On the nonfiction side, Cooper noted a curious strain of optimism in the characteristically issue-heavy documentary field. American doc entries like “E-Team,” Katy Chevigny and Ross Kauffman’s film about human-rights workers, and “Fed Up,” a look at child obesity and food-industry malpractice, are notable for their solution-oriented approaches.
The increasingly popular Next sidebar, devoted to low-budget, cutting-edge cinema, has steadily expanded since its first appearance at Sundance 2010. Among the 11 films set to screen (up from last year’s 10) are “Land Ho!,” an Iceland-set road movie directed by Aaron Katz (“Cold Weather”) and Martha Stephens; “Listen Up Philip,” the latest from “The Color Wheel” helmer Alex Ross Perry; and “War Story,” a drama starring Catherine Keener and Ben Kingsley from director Mark Jackson (whose debut, “Without,” played at Slamdance in 2011).
In keeping with recent tradition, the festival will forego a single opening-night film and kick off with screenings of four competition titles: Damien Chazelle’s “Whiplash” (U.S. dramatic), Todd Miller’s “Dinosaur 13” (U.S. documentary), Hong Khaou’s “Lilting” (World Cinema dramatic) and Nadav Schirman’s “The Green Prince” (World Cinema documentary). A shorts program will also screen on day one.
The Sundance Film Festival will announce its Spotlight, Park City at Midnight and New Frontier titles Thursday, along with a brand-new Sundance Kids slate devoted to children’s programming. The Premieres and Documentary Premieres lineups will be unveiled Monday.
The full lineup:
U.S. DRAMATIC COMPETITION
The 16 films in this section are world premieres and, unless otherwise noted, are from the U.S.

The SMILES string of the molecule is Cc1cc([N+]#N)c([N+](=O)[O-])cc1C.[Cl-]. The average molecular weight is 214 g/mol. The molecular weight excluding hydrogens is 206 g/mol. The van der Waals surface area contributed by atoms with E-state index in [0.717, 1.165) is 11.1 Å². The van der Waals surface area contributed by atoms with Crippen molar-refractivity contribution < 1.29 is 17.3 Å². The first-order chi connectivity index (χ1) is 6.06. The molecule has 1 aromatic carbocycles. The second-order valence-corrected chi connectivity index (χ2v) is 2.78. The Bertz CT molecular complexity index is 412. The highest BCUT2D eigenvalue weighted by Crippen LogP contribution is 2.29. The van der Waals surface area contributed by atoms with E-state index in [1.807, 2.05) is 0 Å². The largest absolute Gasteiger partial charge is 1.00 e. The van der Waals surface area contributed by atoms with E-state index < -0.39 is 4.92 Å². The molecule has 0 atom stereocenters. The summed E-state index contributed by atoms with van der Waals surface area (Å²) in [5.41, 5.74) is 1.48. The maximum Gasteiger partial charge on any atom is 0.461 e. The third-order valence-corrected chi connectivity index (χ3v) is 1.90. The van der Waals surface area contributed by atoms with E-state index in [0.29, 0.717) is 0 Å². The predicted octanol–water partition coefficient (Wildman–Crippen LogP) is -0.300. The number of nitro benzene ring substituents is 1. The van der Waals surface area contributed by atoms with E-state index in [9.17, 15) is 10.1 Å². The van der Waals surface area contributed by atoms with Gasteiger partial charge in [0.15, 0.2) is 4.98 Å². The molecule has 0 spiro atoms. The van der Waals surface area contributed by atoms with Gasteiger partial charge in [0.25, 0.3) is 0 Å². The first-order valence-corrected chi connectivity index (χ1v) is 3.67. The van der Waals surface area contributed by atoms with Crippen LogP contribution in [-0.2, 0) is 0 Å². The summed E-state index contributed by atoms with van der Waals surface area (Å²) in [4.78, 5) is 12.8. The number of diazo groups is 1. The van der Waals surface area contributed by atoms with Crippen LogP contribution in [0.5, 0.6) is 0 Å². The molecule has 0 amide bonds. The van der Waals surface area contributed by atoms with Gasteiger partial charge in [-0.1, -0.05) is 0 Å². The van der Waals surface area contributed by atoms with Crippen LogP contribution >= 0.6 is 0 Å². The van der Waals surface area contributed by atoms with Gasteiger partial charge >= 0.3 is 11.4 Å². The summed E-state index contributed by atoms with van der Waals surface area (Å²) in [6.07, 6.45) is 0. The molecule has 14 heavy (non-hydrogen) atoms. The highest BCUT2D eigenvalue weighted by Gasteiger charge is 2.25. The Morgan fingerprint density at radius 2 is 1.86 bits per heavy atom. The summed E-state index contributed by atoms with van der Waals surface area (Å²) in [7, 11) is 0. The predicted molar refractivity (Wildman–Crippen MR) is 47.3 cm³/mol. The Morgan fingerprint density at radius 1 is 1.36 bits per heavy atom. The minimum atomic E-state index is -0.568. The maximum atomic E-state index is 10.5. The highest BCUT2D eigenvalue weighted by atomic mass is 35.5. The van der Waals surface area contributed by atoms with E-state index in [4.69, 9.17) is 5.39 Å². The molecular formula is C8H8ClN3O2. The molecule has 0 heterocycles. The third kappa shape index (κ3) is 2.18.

“Camp X-Ray” — Directed and written by Peter Sattler. A young female guard at Guantanamo Bay forms an unlikely friendship with one of the detainees. Cast: Kristen Stewart, Payman Maadi, Lane Garrison, J.J. Soria, John Carroll Lynch.
“Cold in July” — Directed by Jim Mickle, written by Nick Damici. A small-town Texas man kills a home intruder, only to see his life violently unravel in Mickle’s follow-up to “We Are What We Are.” Cast: Michael C. Hall, Don Johnson, Sam Shepard, Vinessa Shaw, Nick Damici, Wyatt Russell.
“Dear White People” — Directed and written by Justin Simien. A tongue-in-cheek look at racial identity at an Ivy League university, where a riot breaks out over an “African-American-themed” party thrown by white students. Cast: Tyler Williams, Tessa Thompson, Teyonah Parris, Brandon Bell.
“Fishing Without Nets” (U.S.-Somalia-Kenya) — Directed by Cutter Hodierne, written by Hodierne, John Hibey and David Burkman. This story of pirates in Somalia is told from the perspective of a struggling young local fisherman. Cast: Abdikani Muktar, Abdi Siad, Abduwwhali Faarah, Abdikhadir Hassan, Reda Kateb, Idil Ibrahim.
“God’s Pocket” — Directed John Slattery, written by Slattery, Alex Metcalf. The story of a man trying to conceal the truth about the construction “accident” that killed his stepson. Cast: Philip Seymour Hoffman, Richard Jenkins, Christina Hendricks, John Turturro.
“Happy Christmas” — Directed and written by Joe Swanberg. A young woman breaks up with her boyfriend and then moves in with her older brother, his wife, and their 2-year-old son. Cast: Anna Kendrick, Melanie Lynskey, Mark Webber, Lena Dunham, Swanberg.
“Hellion” — Directed and written by Kat Candler. A 13-year-old delinquent must get his act together, along with his emotionally absent dad, in order to bring back his little brother, who’s been taken away by child protective services. Cast: Aaron Paul, Juliette Lewis, Josh Wiggins, Deke Garner, Jonny Mars, Walt Roberts.